I remember pastor Ed and his jovial smile. His hair was wavy and grey as far back as I can remember. We had VBS in the parsonage yard and I spent hours there on weekends with my mom cleaning the church and running the bulletins on the lithograph. I can almost smell the paper and ink, and the Lemon Pledge. I remember methodically running a dust rag up and down the rows of pews. I can mimic the motion of sliding my hand down around the edge of the endcaps. My island would look like that first church building.

Church island held up for a long time. Along the way I received a call to ministry and faced opposition because I was female. That was one of the weirdest things I had ever heard. People started to require new things in order to be considered a believer, things that weren’t part of my tradition. It was confusing and destabilizing but I held on for dear life. Thankfully, for Church island, my church at large was able to stabilize things with a little more fundamentalism, and some encouragement to submit and give everything to God.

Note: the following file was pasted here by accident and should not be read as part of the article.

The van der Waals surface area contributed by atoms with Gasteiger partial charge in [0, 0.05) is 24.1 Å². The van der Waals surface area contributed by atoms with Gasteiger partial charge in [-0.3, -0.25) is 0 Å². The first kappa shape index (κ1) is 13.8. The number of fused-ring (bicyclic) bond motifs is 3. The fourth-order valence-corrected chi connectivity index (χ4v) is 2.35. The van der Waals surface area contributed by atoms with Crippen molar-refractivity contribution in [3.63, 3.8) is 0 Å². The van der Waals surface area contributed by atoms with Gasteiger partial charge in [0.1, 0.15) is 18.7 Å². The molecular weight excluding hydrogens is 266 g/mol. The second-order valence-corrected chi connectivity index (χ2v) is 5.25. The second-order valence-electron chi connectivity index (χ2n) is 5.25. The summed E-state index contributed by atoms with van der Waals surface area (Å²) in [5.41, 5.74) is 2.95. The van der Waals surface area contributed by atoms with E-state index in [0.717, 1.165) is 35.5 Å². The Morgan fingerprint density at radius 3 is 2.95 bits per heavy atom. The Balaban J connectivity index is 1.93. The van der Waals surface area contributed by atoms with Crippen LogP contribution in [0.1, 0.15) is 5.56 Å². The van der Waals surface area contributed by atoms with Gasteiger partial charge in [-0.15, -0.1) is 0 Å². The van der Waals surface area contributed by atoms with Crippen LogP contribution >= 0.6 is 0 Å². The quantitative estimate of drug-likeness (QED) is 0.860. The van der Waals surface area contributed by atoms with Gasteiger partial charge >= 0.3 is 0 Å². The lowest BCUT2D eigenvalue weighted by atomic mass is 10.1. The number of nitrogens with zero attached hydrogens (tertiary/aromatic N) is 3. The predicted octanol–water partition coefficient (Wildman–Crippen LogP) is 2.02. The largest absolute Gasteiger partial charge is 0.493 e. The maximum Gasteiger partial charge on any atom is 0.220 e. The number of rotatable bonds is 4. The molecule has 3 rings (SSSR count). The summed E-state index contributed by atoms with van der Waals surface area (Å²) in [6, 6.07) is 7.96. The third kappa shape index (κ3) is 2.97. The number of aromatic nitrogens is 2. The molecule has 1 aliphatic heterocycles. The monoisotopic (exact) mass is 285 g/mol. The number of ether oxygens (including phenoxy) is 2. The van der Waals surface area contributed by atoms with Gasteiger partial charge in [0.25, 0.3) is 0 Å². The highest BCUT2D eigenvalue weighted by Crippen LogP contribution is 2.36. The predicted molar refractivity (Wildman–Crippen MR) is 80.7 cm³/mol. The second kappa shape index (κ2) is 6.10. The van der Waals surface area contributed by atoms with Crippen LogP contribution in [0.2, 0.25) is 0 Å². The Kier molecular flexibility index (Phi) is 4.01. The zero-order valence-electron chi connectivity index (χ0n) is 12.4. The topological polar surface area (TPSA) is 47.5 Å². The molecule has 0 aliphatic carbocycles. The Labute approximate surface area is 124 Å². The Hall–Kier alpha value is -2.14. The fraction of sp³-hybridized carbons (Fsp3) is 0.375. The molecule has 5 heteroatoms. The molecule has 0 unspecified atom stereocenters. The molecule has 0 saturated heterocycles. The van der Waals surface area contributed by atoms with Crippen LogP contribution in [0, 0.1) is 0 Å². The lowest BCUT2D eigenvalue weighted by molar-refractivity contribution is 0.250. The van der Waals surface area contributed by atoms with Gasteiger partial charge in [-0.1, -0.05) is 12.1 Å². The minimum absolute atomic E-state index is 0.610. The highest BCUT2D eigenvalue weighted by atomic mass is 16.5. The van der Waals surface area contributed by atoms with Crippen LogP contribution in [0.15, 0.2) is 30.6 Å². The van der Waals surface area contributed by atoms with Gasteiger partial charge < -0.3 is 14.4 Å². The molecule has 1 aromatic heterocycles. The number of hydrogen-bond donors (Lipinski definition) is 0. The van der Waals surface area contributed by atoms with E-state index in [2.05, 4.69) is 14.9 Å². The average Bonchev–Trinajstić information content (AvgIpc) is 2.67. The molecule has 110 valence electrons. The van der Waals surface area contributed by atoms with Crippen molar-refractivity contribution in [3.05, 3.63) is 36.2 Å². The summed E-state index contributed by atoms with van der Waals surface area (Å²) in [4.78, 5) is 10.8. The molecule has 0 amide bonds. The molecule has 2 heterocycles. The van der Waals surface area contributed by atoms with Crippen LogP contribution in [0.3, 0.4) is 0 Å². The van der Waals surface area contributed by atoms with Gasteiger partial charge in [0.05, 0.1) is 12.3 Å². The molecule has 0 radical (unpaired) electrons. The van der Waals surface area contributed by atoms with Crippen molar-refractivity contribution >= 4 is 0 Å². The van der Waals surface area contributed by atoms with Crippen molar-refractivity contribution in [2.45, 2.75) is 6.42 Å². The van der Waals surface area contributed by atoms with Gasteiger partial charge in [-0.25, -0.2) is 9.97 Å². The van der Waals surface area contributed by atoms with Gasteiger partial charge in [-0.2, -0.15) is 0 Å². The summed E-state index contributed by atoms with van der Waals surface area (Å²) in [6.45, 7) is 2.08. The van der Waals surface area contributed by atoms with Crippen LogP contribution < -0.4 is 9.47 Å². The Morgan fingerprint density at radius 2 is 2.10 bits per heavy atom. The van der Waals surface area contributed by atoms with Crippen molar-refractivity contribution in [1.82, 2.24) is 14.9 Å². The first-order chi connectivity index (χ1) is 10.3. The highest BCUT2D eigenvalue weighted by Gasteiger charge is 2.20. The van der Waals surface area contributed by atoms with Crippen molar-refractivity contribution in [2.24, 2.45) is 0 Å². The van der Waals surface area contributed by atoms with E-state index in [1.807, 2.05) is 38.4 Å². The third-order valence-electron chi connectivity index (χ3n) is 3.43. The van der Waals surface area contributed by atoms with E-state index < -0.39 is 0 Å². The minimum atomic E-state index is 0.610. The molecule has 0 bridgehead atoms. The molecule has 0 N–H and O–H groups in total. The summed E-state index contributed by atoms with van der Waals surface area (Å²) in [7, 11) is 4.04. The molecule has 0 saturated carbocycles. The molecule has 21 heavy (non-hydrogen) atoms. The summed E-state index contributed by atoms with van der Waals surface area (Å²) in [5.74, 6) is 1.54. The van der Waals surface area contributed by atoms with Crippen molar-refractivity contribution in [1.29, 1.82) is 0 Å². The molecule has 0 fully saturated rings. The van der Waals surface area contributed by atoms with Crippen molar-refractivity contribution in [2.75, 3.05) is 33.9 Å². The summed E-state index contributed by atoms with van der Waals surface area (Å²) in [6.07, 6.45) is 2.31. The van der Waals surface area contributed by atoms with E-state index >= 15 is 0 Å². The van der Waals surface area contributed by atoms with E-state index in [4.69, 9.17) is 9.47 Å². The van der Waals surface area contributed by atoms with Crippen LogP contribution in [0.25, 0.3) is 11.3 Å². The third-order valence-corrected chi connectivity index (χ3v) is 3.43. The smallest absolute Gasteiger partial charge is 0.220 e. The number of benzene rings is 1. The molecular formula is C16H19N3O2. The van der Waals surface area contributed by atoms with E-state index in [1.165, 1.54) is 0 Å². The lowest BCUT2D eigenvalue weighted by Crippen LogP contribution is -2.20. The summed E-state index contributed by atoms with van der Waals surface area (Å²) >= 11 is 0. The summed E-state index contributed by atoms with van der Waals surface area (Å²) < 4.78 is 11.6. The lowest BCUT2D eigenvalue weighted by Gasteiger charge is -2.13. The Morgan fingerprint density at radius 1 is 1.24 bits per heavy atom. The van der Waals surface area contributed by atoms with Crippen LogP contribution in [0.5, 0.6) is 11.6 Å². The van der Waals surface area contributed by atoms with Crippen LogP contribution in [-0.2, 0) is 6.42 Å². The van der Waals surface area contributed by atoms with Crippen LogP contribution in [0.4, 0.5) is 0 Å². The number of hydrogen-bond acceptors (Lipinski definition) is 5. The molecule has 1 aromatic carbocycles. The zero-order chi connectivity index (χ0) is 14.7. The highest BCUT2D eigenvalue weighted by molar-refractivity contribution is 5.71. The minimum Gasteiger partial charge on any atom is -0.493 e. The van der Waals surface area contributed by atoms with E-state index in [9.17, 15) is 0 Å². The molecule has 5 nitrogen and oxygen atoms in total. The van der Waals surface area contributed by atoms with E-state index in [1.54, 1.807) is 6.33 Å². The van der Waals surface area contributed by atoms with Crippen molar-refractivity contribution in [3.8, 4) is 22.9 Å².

We then went on the longest road through seminary ever. Had a good dose of financial hardship and ruin. And nursed along the constant desire to not let the church down by continuing to give, serve, and lay it all down. We loved people, did grunt work, and kept count of who we saved. Church island was fortified and we lived happily inside.

But then, I don’t know what happened. A pastor I knew was released under strange circumstances. We were abused at our first place of ministry (like so many new ministers). We struggled to fit in. But we were busy and I guess happy, and were making a difference for the kingdom. And then, the shaking started.

I don’t know what all it was, but the shimmering forcefield around church island started to give way. We started to see that it was a long way down. We kept having to throw ropes to our friends as they experienced failure and challenge. We kept seeing people abused, ignored, and taken for granted.